activities. Please note: this is not a course in religion or religious art history. This course offers theoretical tools to analytically understand narratives about profound existential concerns
and transcendental experiences.
Times: M T W R F 5
Modern Drama: Learning by Doing
The assumption in all my theatre courses is that the text of a play is not just what is written on the page but that text in performance, delivered by actors before an audience. This means the play’s text also includes
gestures, movement, blocking (the stage picture), and sub-text (what the character is saying inwardly, beneath the lines delivered onstage, as well as the “history” for that character invented by the actor). In
the theatre, we would further supplement this text with lighting, sound, set, costumes, props, and make-up. To be sure, one can approach a play in a thousand ways—as literature, as a repository for the thinking
of an age, as the springboard for political or cultural issues. But, since I work both on campus and in the theatre as an actor and director, and since the theatre itself is a unique medium with its own aesthetic
principles, I approach the plays, with my students, and as a fellow “student,” as something meant to be performed by an actor and ratified by an audience. In the class each student will have a scene partner with
whom he or she stages several scenes each semester. Once performed, the class and I, as co-directors, “work” that scene with the two actors, trying out options, rehearsing it. The emphasis, therefore, is on learning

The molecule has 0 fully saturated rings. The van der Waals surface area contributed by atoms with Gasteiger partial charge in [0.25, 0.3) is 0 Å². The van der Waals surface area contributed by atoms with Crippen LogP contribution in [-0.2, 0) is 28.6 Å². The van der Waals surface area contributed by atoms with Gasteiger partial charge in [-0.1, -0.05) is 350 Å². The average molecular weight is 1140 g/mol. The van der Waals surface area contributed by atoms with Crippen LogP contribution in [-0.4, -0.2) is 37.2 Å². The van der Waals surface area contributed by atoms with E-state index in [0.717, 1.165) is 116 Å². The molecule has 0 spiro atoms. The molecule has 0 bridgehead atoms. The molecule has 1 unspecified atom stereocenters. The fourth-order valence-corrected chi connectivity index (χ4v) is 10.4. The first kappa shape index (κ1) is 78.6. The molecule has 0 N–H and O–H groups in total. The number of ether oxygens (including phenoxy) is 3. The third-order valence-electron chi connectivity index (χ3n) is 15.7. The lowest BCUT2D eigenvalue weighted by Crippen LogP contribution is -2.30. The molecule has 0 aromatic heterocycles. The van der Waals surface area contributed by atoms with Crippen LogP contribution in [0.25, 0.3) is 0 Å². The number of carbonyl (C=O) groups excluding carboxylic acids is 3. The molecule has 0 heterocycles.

by doing, and I judge student work by intent, what goes into the performance—not by finesse. If there is finesse, that is considered a bonus. Each actor also writes a short paper assessing his or her experience
during rehearsal for a scene. Performances and the scene papers count equally.
In this course, we will thus consider Samuel Beckett’s Waiting for Godot, Embers, All That Fall, Play, Eh Joe, Not I, and Come and Go;
Harold Pinter’s The Lover, Old Times, Betrayal, and No Man’s Land, Tom Stoppard’s Rosencrantz and Guildenstern Are Dead; and a variety of short comic sketches
by Steve Martin, Elaine May, Christopher Durang, and others in the collection Laugh Lines (edited by Eric Lane and Nina Shengold).
A word of comfort: whether you have acted before or not, experience in the theatre is not a factor in the class. We use acting as a way of studying the text. Have no fears on this issue!
you have any questions or comments, please e-mail Professor Homan at email@example.com.
Times: M T W R F 2
Summer BAML 4242
The Campus Novel
In this course, we will read American culture through the lens of the “campus novel.” As a place of power and privilege as well as a place of real and hypothetical revolution “from below,” universities are uniquely
located at the intersection of diverging ideas and ideologies. Many of these ideas do not just affect the campus environment, but also are emblematic of issues at stake in American society as a whole, for example
multiculturalism and systemic racism, political polarization, and the changing status of the individual in American society. Since these issues affect both the collegiate environment as well as American society
at large, we will ask to what extent universities can and should play a role in addressing them, and also, more generally, what is the function of the 21st-century university. To help us answer these questions we
will be reading several “campus novels” spanning the 20th century, including This Side of Paradise (F. Scott Fitzgerald), The Human Stain (Philip Roth), The Secret History (Donna
Tartt) and The White Boy Shuffle (Paul Beatty).
Times: M T W R F 5
“Europe and America are united by telegraph. Glory to God in the highest. On earth peace and good-will toward men.”
This message, relayed between Queen Victoria and President Buchanan on August 17, 1858, illustrates key aspects of Victorian America: political alliances between England and the United States, joint efforts in technological
advances, global communication and economies, and common religious/moral influences. With, quite literally, an open line of communication, ideas of social and domestic reform spread more rapidly between the nations.